The long awaited second success in the Junior Cup finally came in 2012, beating warm favourites Auchinleck Talbot at Almondvale Stadium, with goals from Stefan McCluskey and John Boyack securing a 2-1 win.
P.S. Before anyone asks this fine club has got bugger all to do with the Bon Accord which lost 36-0 to Arbroath in 1885.
Ground no.436 Hannah Park
(Scottish Grounds 57 Junior Grounds 12 Lifetime Junior Cup Winners 7/27)
Hannah Park appears as a huge venue, having one the largest playing surfaces at this level surrounded by an oval track. There's a central standing enclosure on one side, with eight steps of terracing which snakes around the other three sides of the ground. The brick wall around the perimeter of the terraces forms the dugouts at the far side. There is also a larger terrace in front of the changing rooms/clubhouse building with the Bonny Bistro and toilets at the top. The changing facilities are downstairs with two rooms upstairs providing refreshment and bar facilities. There are four floodlight poles on each side, although these are rarely used nowadays.
The 4,000 capacity ground was build by the workforce of local volunteers and is named in honour of James Hannah, who died of thrombosis during their efforts to finish the ground. As well as being a football stadium, it’s also been used as the venue of the annual Shotts Highland Games.
Prior to this game I fully expected Shotts to comfortably book their place in the next round of the West of Scotland Cup, however Vale of Clyde can count themselves unlucky not to have taking the tie to penalties.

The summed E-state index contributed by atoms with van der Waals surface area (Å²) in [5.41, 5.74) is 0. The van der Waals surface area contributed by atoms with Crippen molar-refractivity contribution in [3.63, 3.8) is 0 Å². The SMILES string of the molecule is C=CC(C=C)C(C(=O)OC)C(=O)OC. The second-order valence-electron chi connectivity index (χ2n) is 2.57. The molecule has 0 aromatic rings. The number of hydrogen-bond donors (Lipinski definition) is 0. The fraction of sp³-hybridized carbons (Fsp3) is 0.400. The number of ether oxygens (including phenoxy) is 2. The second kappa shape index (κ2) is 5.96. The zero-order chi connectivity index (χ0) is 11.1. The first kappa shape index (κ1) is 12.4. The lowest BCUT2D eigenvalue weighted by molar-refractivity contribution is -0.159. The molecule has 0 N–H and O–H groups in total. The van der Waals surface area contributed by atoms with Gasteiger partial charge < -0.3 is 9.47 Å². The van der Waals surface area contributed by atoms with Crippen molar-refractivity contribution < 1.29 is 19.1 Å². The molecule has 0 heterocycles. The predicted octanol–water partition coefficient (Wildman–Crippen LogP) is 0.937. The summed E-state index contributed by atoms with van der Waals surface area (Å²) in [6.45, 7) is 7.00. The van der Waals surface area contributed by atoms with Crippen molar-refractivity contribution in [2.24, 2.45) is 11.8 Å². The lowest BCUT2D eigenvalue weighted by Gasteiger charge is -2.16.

They took the lead in the 27th minute when a cross from the right dropped onto the left foot of Higgins who hit a half volley out of the reach of Whyte, but unfortunately the visitors couldn't keep hold of their slim advantage and ten minutes later Bonny equalised with a quite bizarre goal. The ball found the back of the net at the third attempt, after the initial shot from Marriott hit the underside of the crossbar and bounced in front of Allan McCrum, his point blank effort well saved, but Jordan White was on hand to fire home the rebound.
The best chance of the second half saw a header from Chris Walker kicked off the line on 70 minutes which could have settled the tie, but just as it was looking like Vale had won a ticket for the spot kick lottery, a right wing corner in the final minute saw Jack Marriott fire in through a crowded penalty area to book their place in round three.
SBAFC 2(White 38 Marriott 89) VoCFC 1(Higgins 27)
Top Bloke Jack Marriott (Shotts Bon Accord)
Programme:No issue (but giving 3 back issues free)
Pin badge £2
Mince pie £1.20
Tea and biscuits free in clubhouse (invite from club secretary)
I travelled up to Glasgow via Edinburgh, arriving mid morning, so allowing plenty of time to visit my favourite shopping outlets and of course have a few bevvies. Breakfast was partaking in the Camperdown Place ‘Spoons which still has black pudding on the menu, but my delight was dampened by the fact they don’t serve alcohol until 11am.